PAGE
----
Channing Tatum and Jonah Hill Talk 22 JUMP STREET, Dealing with High Expectations, Returning to College, Collaboration on Set & “Michael Bay” Levels of Action

     April 3, 2014


The surprise success of 21 Jump Street was due, in no small part, to the on-screen relationship between Jonah HIll’s Schmidt and Channing Tatum’s Jenko.  The boys are back in 22 Jump Street, the follow-up film that finds them graduating from high school to college in an attempt to infiltrate a criminal organization … when they’re not drinking, partying, and wooing the ladies.

During a visit to the New Orleans set, our small group of online journalists had a chance to talk to Hill and Tatum about the sequel.  They talked about the expectations for this film, their characters’ thoughts on returning to college, working with directors Phil Lord and Chris Miller again, adding a Michael Bay-level of action to the film, and cameos.  Hit the jump for our interview with Jonah Hill and Channing Tatum, and check out 22 Jump Street when it opens June 13th.

22 Jump Street - Jonah Hill and Channing TatumQuestion: Talk a little bit about the expectations. The first movie came out and it was so awesome, so funny. Now, you guys have those expectations. So as producers/actors/writers, talk about that.

Jonah Hill: When we were writing this one, the biggest thing to keep in mind, like we did on the first one, was we called ourselves out for …

Channing Tatum: How lame it was.

Hill: The lameness for the idea of taking a TV show and recycling it into a film. I think that worked to our benefit. We call ourselves out right out of the gate in this one, that sequels are bigger and crappier than the first ones. So, that’s kinda the approach we’re taking with this, to have a very aware attack at ourselves for making a sequel in the first place.

Is there a sense this time around that your character, Schmidt, kinda peaked in high school, so to speak?

Hill: No, but do you want to write for the movie? [laughs] We could use all your input. Where were you when we were writing it? No, I don’t want to give too much away about what happens and stuff.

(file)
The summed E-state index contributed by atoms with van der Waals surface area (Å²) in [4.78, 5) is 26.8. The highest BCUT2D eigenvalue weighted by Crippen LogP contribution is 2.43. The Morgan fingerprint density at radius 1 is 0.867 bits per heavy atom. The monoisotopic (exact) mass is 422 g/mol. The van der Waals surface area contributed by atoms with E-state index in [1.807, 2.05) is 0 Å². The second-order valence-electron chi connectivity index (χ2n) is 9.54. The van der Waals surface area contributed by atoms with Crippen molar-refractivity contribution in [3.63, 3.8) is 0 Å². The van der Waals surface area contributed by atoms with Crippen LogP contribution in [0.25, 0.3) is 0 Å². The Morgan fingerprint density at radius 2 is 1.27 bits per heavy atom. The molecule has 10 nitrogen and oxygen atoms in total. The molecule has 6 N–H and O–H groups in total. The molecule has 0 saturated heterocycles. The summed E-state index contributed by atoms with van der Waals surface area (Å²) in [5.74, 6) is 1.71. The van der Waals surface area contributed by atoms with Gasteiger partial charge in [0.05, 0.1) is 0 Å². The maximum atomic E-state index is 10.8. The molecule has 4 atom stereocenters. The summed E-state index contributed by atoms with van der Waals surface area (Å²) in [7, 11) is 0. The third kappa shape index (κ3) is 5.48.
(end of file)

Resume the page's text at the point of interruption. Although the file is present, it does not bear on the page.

Tatum: Yeah, in my opinion, you’ve given away too much already.

At the end of the first movie, Schmidt is extremely excited about the idea of going to college; Jenko is not so much excited. I’m curious as to where that leads into this film.

Tatum: It leads right from there, right from that exact place. [laughs]

Well why is he not excited to go to college?

Tatum: It’s the same thing, you know. It’s just going to be an extension of high school, and it’s obvious because Jenko hates reading and he knows that, ultimately, there’s going to have to be reading in college.

Hill: Again, we don’t want to give too much away, but it dives in to what our college experiences were like initially, and why we’d want to change and rewrite the past of that.

Tatum: And why you would want to college to begin with: to have sex with the girls, to go on Spring Break, stuff like that … I don’t think we’re giving away too much, saying that stuff. But, there might be that in this movie. [laughs] Maybe!

22-jump-street-channing-tatum-jonah-hill-jimmy-tatroWell, talk about how the college backdrop is different from high school. You guys had the high school parties, and you had to read and stuff in high school, as well. So how is college different for these guys?

Tatum: How do we answer this one?

Hill: It’s interesting to do an interview while you’re making a film because usually when we’d be doing these interviews, you’d have seen the film and would understand some of that stuff. Again, I just want it to be fun for everyone to watch it, so you don’t want to know too much going into it.

Tatum: I don’t want you guys to be knowing what you’re going in to.

Hill: Yeah, but a lot of the stuff about college is figuring out who you are, your identity. A lot of the movie is about our relationship and about going to college with your hometown honey [laughs] and then the world opening up to you once you get to a new place.

Tatum: We’re still in a girl/boy relationship.

Hill: Exactly.

Tatum: I don’t know who’s the girl, but…

Hill: Well, Schmidt is probably … I don’t know, more feminine.

Can you talk about collaborating with Chris and Phil again?